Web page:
Chatboard Poll

Teachers.Net Chatboard Poll...

Teachers' Best Teachers Remembered
Regular Feature in the Gazette
May 1, 2008
Teachers posted on the Teachers.Net Teacher Chatboard in response to:
Who was the best teacher you had (not necessarily your favorite – or are they the same?) during your years as a student, and what makes that teacher stand out in your memory as the most effective educator?

Posted by Annise:
Mrs. Smith, my grade ten history teacher. She was both the best and my favorite teacher... a gifted teacher who made history interesting and engaging for perhaps the first time in my life AND she was so smartly dressed every day. I know outward appearance should not be a factor but hey, I was a rural student who had been taught mostly by men up to that point. I loved her and I went on to take my degree in history.

Posted by Kathy:
I had a few very good teachers over the years. The one that really stands out is Mrs. Yates. She was my 6th grade teacher. I remember her taking us to the gym every day to do exercises (arm circles, jumping jacks, and other simple stand up activities). She also read to us every day. Even though we were 12 year olds, we all enjoyed her stories. She really got into them. She changed voices, voice volume, etc. To this day, one of my favorite times of the day is the last 20 minutes of school when I have story time with my kids. I also get them out of their wheelchairs every day for floor time where we do movement activities and stretching exercises.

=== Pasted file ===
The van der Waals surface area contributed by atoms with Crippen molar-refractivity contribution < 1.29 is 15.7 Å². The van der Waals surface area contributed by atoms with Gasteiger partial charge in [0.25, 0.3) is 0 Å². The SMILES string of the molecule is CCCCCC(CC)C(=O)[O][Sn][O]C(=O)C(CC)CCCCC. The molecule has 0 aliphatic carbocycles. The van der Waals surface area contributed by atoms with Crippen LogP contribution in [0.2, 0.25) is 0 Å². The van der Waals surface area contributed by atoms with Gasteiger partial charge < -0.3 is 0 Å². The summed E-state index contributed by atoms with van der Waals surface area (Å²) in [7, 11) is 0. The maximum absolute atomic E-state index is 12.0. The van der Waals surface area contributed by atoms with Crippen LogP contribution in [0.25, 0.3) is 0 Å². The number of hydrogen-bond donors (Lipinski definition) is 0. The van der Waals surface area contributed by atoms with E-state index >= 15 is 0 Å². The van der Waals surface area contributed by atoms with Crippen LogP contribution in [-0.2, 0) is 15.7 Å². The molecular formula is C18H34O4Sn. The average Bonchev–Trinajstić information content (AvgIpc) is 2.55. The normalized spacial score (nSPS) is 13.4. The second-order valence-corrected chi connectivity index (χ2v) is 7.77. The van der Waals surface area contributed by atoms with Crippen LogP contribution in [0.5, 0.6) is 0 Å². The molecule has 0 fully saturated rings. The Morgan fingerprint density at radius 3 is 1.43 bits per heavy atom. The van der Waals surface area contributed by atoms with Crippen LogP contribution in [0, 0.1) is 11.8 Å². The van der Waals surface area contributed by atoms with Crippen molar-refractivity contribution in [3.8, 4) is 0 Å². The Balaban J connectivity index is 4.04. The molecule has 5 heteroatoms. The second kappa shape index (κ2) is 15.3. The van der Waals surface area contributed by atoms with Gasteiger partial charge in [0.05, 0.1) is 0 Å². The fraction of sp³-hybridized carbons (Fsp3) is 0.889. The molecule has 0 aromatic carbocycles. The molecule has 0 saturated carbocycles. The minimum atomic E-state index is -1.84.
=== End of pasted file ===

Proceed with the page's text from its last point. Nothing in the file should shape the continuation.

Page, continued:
Posted by PST:
Mrs. Griffith was both my best and favorite. She was always kind and loving. She understood what motivated children. She understood development. She was my fourth grade teacher and healed many hurts that the nasty third grade teacher caused to all of us. She inspired us to learn. She led, she did not push. Her love of what we were doing is what made us love it too.

Besides that she lived next to the ice skating rink and called us in for hot chocolate and cookies on the weekends. It was not unusual for her to have some wonderful thing to show/teach us or an art project for us to do on Sunday afternoons at her house.